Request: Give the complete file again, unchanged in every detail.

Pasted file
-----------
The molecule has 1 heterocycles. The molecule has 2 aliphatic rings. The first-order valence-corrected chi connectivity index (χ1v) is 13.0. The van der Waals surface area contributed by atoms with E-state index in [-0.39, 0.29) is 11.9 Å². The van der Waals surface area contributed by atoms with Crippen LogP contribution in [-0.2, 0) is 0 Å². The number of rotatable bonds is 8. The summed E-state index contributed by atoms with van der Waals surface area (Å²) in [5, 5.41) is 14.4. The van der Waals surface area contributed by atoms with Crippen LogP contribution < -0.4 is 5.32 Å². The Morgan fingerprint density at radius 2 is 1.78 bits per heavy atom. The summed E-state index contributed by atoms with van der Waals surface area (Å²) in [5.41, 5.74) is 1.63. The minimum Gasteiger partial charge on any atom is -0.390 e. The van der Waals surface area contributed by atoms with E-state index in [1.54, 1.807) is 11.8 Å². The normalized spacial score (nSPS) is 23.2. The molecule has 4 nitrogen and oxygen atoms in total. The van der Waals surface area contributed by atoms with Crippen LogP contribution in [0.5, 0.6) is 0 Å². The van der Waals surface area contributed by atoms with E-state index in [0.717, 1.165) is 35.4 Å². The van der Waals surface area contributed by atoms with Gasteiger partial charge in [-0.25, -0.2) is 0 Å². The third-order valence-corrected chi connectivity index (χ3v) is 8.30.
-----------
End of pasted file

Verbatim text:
The molecule has 1 heterocycles. The molecule has 2 aliphatic rings. The first-order valence-corrected chi connectivity index (χ1v) is 13.0. The van der Waals surface area contributed by atoms with E-state index in [-0.39, 0.29) is 11.9 Å². The van der Waals surface area contributed by atoms with Crippen LogP contribution in [-0.2, 0) is 0 Å². The number of rotatable bonds is 8. The summed E-state index contributed by atoms with van der Waals surface area (Å²) in [5, 5.41) is 14.4. The van der Waals surface area contributed by atoms with Crippen LogP contribution < -0.4 is 5.32 Å². The Morgan fingerprint density at radius 2 is 1.78 bits per heavy atom. The summed E-state index contributed by atoms with van der Waals surface area (Å²) in [5.41, 5.74) is 1.63. The minimum Gasteiger partial charge on any atom is -0.390 e. The van der Waals surface area contributed by atoms with E-state index in [1.54, 1.807) is 11.8 Å². The normalized spacial score (nSPS) is 23.2. The molecule has 4 nitrogen and oxygen atoms in total. The van der Waals surface area contributed by atoms with Crippen LogP contribution in [0.5, 0.6) is 0 Å². The van der Waals surface area contributed by atoms with E-state index in [0.717, 1.165) is 35.4 Å². The van der Waals surface area contributed by atoms with Gasteiger partial charge in [-0.25, -0.2) is 0 Å². The third-order valence-corrected chi connectivity index (χ3v) is 8.30.